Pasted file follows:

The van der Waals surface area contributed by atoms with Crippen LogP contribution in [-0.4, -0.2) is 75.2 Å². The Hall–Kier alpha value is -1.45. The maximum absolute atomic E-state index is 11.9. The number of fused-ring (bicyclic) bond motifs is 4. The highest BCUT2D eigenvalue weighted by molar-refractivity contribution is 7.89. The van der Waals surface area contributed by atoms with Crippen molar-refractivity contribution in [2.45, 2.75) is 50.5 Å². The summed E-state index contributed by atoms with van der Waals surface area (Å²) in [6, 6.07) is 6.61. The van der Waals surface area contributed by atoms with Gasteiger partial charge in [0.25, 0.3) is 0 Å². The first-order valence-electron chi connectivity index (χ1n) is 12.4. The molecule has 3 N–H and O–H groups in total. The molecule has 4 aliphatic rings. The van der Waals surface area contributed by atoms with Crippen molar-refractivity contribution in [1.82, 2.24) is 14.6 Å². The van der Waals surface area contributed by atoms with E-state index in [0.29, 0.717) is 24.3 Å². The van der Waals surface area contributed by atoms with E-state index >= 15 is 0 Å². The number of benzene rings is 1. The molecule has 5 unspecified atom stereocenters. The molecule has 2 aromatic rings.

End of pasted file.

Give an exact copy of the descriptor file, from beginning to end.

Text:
The van der Waals surface area contributed by atoms with Crippen LogP contribution in [-0.4, -0.2) is 75.2 Å². The Hall–Kier alpha value is -1.45. The maximum absolute atomic E-state index is 11.9. The number of fused-ring (bicyclic) bond motifs is 4. The highest BCUT2D eigenvalue weighted by molar-refractivity contribution is 7.89. The van der Waals surface area contributed by atoms with Crippen molar-refractivity contribution in [2.45, 2.75) is 50.5 Å². The summed E-state index contributed by atoms with van der Waals surface area (Å²) in [6, 6.07) is 6.61. The van der Waals surface area contributed by atoms with Gasteiger partial charge in [0.25, 0.3) is 0 Å². The first-order valence-electron chi connectivity index (χ1n) is 12.4. The molecule has 3 N–H and O–H groups in total. The molecule has 4 aliphatic rings. The van der Waals surface area contributed by atoms with Crippen molar-refractivity contribution in [1.82, 2.24) is 14.6 Å². The van der Waals surface area contributed by atoms with E-state index in [0.29, 0.717) is 24.3 Å². The van der Waals surface area contributed by atoms with E-state index >= 15 is 0 Å². The number of benzene rings is 1. The molecule has 5 unspecified atom stereocenters. The molecule has 2 aromatic rings.